Case of the Month #12

Andy Martin
Lucy Priestner

A 65 year old woman has a cardiac arrest at home. She is in VF and receives 2 DC shocks by the paramedics before return of spontaneous circulation (ROSC) is established. She is intubated at the scene and is taken to her local hospital.

She lives with her partner, but at this time no further information about her past medical history is known.

After arriving at the hospital, what are the next steps in managing this patient?

Immediate treatment
  • Airway and breathing
    • Control oxygenation (avoiding hyperoxia) with target oxygen saturations between 94-98%1
      • Aim for normocarbia 1
      • Protective lung ventilation (TV 6-8mL/kg IBW and PEEP 4-8cm H20)1
      • Nasogastric tube (NGT) to decompress stomach and prevent diaphragm splinting
      • Adequate sedation to reduce oxygen consumption
      • If using neuromuscular blockade, consider continuous EEG to detect seizure activity
      • Chest X-ray (CXR) to check endotracheal tube position, NGT, central venous catheter position and complications from CPR e.g. pneumothorax from rib fractures
    • Circulation
      • Maintain SPB >100mmHg1
      • 12- lead ECG
      • Consider arterial line insertion for blood pressure and blood gas monitoring
      • Consider central venous catheter insertion to facilitate vasopressor or inotropic agent delivery
Diagnosis
  • Those with STEMI/ new LBBB should proceed to coronary angiogram +/- PCI immediately1
    • If 12 lead ECG does not suggest STEMI/ new LBBB but cardiac risk factors are present, there should be a discussion with cardiology re: coronary angiogram +/- PCI – aim should be to undergo this within 2 hours of initial event
    • If cardiac cause unlikely or angiography identifies no cause, consider CTB +/- CTPA and treat accordingly1
Optimising recovery/ critical care management
  • Temperature control
    • Targeted Temperature Management (TTM)2, previously known as therapeutic hypothermia, of 32-36oC degrees for ≥ 24h with prevention of fever (temperature >37.5oC) is suggested to be neuroprotective.1
    • TTM should be considered in OHCA survivors who remain unresponsive after ROSC
    • Shivering should be treated with adequate sedation +/- neuromuscular blockade.
    • Rewarm by 0.25-0.5 degrees oC/hour after 24 hours of TTM to normothermia1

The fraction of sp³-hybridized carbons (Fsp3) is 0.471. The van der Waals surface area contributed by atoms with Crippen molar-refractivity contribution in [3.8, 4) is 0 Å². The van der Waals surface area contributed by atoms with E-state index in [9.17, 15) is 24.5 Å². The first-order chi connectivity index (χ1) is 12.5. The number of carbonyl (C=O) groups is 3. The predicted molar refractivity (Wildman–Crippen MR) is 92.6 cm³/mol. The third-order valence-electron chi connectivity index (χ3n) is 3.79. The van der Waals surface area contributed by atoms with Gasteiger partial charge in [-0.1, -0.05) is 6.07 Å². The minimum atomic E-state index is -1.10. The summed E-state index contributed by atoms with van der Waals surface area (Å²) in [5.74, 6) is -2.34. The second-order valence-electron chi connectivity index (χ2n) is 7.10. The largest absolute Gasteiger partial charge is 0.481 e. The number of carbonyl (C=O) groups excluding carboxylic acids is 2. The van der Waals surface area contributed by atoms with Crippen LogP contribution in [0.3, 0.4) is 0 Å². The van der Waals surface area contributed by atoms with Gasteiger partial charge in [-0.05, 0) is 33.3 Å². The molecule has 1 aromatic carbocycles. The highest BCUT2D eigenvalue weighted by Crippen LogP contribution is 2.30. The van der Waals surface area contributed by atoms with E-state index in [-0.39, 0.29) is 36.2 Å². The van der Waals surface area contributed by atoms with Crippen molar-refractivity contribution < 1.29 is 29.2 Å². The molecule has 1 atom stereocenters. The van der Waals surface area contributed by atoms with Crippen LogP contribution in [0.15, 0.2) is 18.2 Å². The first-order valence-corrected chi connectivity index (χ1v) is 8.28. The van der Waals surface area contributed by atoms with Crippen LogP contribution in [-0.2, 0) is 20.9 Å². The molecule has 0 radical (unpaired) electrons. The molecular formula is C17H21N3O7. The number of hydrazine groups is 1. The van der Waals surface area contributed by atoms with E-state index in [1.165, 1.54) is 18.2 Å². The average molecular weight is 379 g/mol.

• Contraindications to TTM: severe systemic infection, pre-existing medical coagulopathy, cardiac dysrhythmias.1
  • Optimise haemodynamics
    • Target MAP/ SBP to achieve adequate urine output (0.5-1ml/kg/hr), with a normal/ decreasing plasma lactate1,3
    • Bradycardias associated with induced hypothermia ≤40 bpm may be left untreated (as long as BP and lactate are adequate)
    • Some centres use intra-aortic balloon pumps (IABP) in patients with cardiogenic shock – however, IABP-SHOCK II trial failed to show improvements in 30-day mortality
    • Consider implantable cardioverter defibrillator (ICD) placement in patients with significant left ventricular dysfunction or persistent ventricular arrhythmias >24h after primary coronary event (in most circumstances, this will be once the patient has been discharged from the critical care unit).1
  • Normoglycaemia
    • Aim blood ≤10 mmol/L and avoid hypoglycaemia.1
    • Do not implement strict glucose control as this increases risk of hypoglycaemia and associated complications
  • Diagnose/ treat seizures
    • Routine seizure prophylaxis is not recommended1
  • Echo
    • To optimise cardiac output and estimate myocardial recovery.
  • Delay prognostication for ≥72hrs after rewarming
    • Neurological prognostication remains a challenge and should involve combining results of the following: physical examination (particularly pupillary response, corneal reflex and best motor response), electroencephalogram (EEG), neuroimaging of CT or MRI, somatosensory evoked potentials (SSEPs) and neurone-specific enolase (NSE) levels (if available).

What does the post cardiac arrest syndrome comprise of?

  • Post- cardiac arrest brain injury
    • Coma, seizures, myoclonus, varying degrees of neurocognitive dysfunction and brain death
  • Post- cardiac arrest myocardial dysfunction
    • Common after cardiac arrest but typically starts to recover by 2-3 days
  • Systemic ischaemia/ reperfusion response
    • Clinically manifests as ARDS, acute renal failure, refractory shock, and disseminated intravascular coagulopathy.
  • Persistent precipitating pathology
    • This may require separate direct therapy dependent on aetiology

Key take home messages